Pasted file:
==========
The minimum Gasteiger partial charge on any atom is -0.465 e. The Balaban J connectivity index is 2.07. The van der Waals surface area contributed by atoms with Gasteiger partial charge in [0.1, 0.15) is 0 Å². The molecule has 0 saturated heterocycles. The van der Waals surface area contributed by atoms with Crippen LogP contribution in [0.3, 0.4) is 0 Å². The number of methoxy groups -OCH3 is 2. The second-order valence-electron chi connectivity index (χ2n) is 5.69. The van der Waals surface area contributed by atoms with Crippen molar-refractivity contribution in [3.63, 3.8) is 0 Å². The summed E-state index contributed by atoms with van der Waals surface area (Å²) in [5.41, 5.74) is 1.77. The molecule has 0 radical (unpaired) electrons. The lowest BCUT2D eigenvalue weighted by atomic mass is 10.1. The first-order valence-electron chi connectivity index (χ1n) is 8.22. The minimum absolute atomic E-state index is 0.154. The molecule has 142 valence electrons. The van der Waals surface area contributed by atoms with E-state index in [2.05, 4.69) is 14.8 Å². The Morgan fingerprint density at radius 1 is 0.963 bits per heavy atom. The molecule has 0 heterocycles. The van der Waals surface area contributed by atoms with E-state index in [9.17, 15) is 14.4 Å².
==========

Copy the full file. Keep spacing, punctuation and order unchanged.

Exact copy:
The minimum Gasteiger partial charge on any atom is -0.465 e. The Balaban J connectivity index is 2.07. The van der Waals surface area contributed by atoms with Gasteiger partial charge in [0.1, 0.15) is 0 Å². The molecule has 0 saturated heterocycles. The van der Waals surface area contributed by atoms with Crippen LogP contribution in [0.3, 0.4) is 0 Å². The number of methoxy groups -OCH3 is 2. The second-order valence-electron chi connectivity index (χ2n) is 5.69. The van der Waals surface area contributed by atoms with Crippen molar-refractivity contribution in [3.63, 3.8) is 0 Å². The summed E-state index contributed by atoms with van der Waals surface area (Å²) in [5.41, 5.74) is 1.77. The molecule has 0 radical (unpaired) electrons. The lowest BCUT2D eigenvalue weighted by atomic mass is 10.1. The first-order valence-electron chi connectivity index (χ1n) is 8.22. The minimum absolute atomic E-state index is 0.154. The molecule has 142 valence electrons. The van der Waals surface area contributed by atoms with E-state index in [2.05, 4.69) is 14.8 Å². The Morgan fingerprint density at radius 1 is 0.963 bits per heavy atom. The molecule has 0 heterocycles. The van der Waals surface area contributed by atoms with E-state index in [9.17, 15) is 14.4 Å².